Six of the best customer complaint letters

(4) You’d hope that a company specialising in communications would actually be alright at, well, communicating, but Vodafone apparently isn’t. 

At least according to a certain Mr Jenkins, who wrote the CEO Nick Read, a highly irritated (and very long) letter when the firm just couldn’t deliver the sharer plan he had asked for.

The highlights included: 

“I need your help Nick.

I?ve started dreaming about you. I wonder what you look like; I wonder if you really are the savior of Vodafone. I want you to be Nick, but then I check my inclusive minutes and I realize you are not. I check my voicemail to see if Vodafone Business Relations have called me back but they haven?t Nick. They haven?t called me. It?s all been a dream and I want to die.

You see, for five months now Nick, I have been in a communicational conundrum, a sort of Newbury Hell.

I wanted a Sharer Plan; I needed on average 3000 minutes per user, so for 15 users I needed 45,000 minutes. I also needed them on 12-month commitments and free calls to 0870 numbers.

I was promised all this Nick, the world was my oyster. Vodafone was my Morrissey and I was a young Russell Brand, all gushing with enthusiasm and gusto, but with sexual tension replaced with 500 texts free every month.

We were flirting Nick, Vodafone and I were courting and there was nothing the world could do about it. You wanted longer commitment, but I couldn?t give it, you said 24 months, I said no, give me time, lets take it slow, lets not rush into this, I want to give you my heart but I?m unsure how Google Maps works on the Nokia N95.

We agreed on 12 months contracts.

Next up was the plan, now I?m no Shakespeare Nick, but I would proclaim to have a certain grasp on the English language, so when I uttered the words:

?I do not want 3000 minutes fixed per phone; I want the whole 45,000 minutes to be shared between the 15 users?

I stupidly assumed that Vodafone would understand this, but in hindsight, I now see that this was all too much for Hayleigh Hegar and Jenna Bird to comprehend.

I mean, they barely could grasp the concept of phoning people back, and as for email, well; this alien concept was lost on these two.

You see Nick, after the first months bill arrived, I couldn?t wait to open it. The morning it turned up I was like a little boy at Christmas, all exited and red faced. My wife even commented that my cheeks looked like the little Vodafone logo, you know, the one which look like a speech bubble. The irony only added to the moment Nick, it was heaven.

There it was, in a white cardboard box. It looked like a well organised letter bomb. I couldn?t hold it any longer. I wanted to see my savings, I wanted to open that letter bomb Nick and I wanted the savings to jump out of the page and blow up in my face like corporate Anthrax. I ripped the highly emissive carbon paper and there it was Nick, there it was?

I was overcharged ?500 because I wasn?t on a Sharer Plan.”


(5)?Effective complaint letters need not be page upon page of witty prose though. Just ask Lily Robinson, who was three and a half when she penned a letter to Sainsbury’s. She wanted to know why the company had done something as silly as naming tiger bread after the wrong animal, when the markings more closely resembled that of a giraffe.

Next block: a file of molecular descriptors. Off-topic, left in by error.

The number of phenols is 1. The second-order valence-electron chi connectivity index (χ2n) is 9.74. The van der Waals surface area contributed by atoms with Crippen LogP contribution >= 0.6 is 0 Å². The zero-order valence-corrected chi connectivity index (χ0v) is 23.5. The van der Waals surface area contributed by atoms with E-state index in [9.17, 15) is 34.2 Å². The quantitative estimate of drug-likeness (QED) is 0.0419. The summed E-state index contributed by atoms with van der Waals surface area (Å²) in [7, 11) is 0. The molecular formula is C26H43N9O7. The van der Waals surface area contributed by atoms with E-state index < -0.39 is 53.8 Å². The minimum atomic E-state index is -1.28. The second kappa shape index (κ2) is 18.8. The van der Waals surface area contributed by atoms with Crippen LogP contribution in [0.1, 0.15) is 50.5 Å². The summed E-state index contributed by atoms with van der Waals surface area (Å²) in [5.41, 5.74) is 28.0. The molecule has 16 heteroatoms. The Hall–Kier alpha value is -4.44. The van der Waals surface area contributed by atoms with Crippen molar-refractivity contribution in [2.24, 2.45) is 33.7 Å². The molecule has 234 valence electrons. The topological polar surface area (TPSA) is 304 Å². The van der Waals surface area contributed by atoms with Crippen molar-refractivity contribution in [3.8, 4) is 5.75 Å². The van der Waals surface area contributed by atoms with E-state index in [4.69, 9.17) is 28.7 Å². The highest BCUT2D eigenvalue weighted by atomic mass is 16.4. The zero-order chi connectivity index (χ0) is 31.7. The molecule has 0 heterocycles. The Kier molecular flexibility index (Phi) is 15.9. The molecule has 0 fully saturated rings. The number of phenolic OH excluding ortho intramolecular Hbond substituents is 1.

Chris King, the customer manager (aged 27 and a third) replied that perhaps the baker who had originally named the bread was ?a bit silly?, and renaming the bread was a brilliant idea. He also gave her a ?3 gift card to buy her own bread.


(6) Elephants never forget and neither did aggrieved James Barnard, who was suddenly struck with the reminder he never received ?10 for finding a green polo in his packet all those years ago, despite Nestle saying it was offering ?10 cash prizes at the time for different coloured polos. 

The highlight of the letter is probably his speculation about what this amount could have meant to an 11 year-old boy and the career opportunities that were surely stunted as a result of this deprival.

Nestle righted that wrong, admitting its customer service had been “hole-ly unacceptable”. 


Finally, if we’re not just considering recent times however, we can look back to around 1750BC for a first class complaint letter. The British Museum boasts a tablet from Nanni, an angry Mespotamian who was notably unimpressed at being sold poor quality copper ingots.

“When you came, you said to me as follows: ‘I will give Gimil-Sin (when he comes) fine quality copper ingots.’ You left then but you did not do what you promised me. You put ingots which were not good before my messenger (Sit-Sin) and said: ‘If you want to take them, take them; if you do not want to take them, go away’.

How have you treated me for that copper? You have withheld my money bag from me in enemy territory; it is now up to you to restore (my money) to me in full.?Take cognizance that (from now on) I will not accept here any copper from you that is not of fine quality. I shall (from now on) select and take the ingots individually in my own yard, and I shall exercise against you my right of rejection because you have treated me with contempt.”

Unsurprisingly, after having his money withheld despite Nanni failing to receive the prearranged goods, he decided he was going to be more exacting about deals in the future.


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